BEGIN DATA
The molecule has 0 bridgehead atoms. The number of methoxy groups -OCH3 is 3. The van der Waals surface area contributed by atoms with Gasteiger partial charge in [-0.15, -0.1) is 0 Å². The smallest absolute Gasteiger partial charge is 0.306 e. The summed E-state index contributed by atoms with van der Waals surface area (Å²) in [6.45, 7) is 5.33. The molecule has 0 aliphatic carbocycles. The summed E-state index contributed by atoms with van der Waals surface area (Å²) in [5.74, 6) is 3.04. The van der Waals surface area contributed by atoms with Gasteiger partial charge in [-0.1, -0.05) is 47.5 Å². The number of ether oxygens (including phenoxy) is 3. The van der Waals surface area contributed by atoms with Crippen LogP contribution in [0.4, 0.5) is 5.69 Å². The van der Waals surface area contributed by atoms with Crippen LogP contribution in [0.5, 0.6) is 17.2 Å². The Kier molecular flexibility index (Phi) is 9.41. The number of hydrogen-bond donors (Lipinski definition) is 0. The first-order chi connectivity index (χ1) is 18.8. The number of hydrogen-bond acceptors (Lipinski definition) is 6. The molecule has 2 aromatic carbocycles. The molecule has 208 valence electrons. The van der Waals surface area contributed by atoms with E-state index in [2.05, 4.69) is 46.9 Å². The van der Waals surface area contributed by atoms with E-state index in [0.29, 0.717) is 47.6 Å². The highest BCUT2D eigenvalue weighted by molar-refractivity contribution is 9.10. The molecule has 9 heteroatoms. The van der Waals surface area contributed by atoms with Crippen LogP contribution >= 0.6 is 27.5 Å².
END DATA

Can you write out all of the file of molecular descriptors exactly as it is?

The molecule has 0 bridgehead atoms. The number of methoxy groups -OCH3 is 3. The van der Waals surface area contributed by atoms with Gasteiger partial charge in [-0.15, -0.1) is 0 Å². The smallest absolute Gasteiger partial charge is 0.306 e. The summed E-state index contributed by atoms with van der Waals surface area (Å²) in [6.45, 7) is 5.33. The molecule has 0 aliphatic carbocycles. The summed E-state index contributed by atoms with van der Waals surface area (Å²) in [5.74, 6) is 3.04. The van der Waals surface area contributed by atoms with Gasteiger partial charge in [-0.1, -0.05) is 47.5 Å². The number of ether oxygens (including phenoxy) is 3. The van der Waals surface area contributed by atoms with Crippen LogP contribution in [0.4, 0.5) is 5.69 Å². The van der Waals surface area contributed by atoms with Crippen LogP contribution in [0.5, 0.6) is 17.2 Å². The Kier molecular flexibility index (Phi) is 9.41. The number of hydrogen-bond donors (Lipinski definition) is 0. The first-order chi connectivity index (χ1) is 18.8. The number of hydrogen-bond acceptors (Lipinski definition) is 6. The molecule has 2 aromatic carbocycles. The molecule has 208 valence electrons. The van der Waals surface area contributed by atoms with E-state index in [2.05, 4.69) is 46.9 Å². The van der Waals surface area contributed by atoms with E-state index in [0.29, 0.717) is 47.6 Å². The highest BCUT2D eigenvalue weighted by molar-refractivity contribution is 9.10. The molecule has 9 heteroatoms. The van der Waals surface area contributed by atoms with Crippen LogP contribution >= 0.6 is 27.5 Å².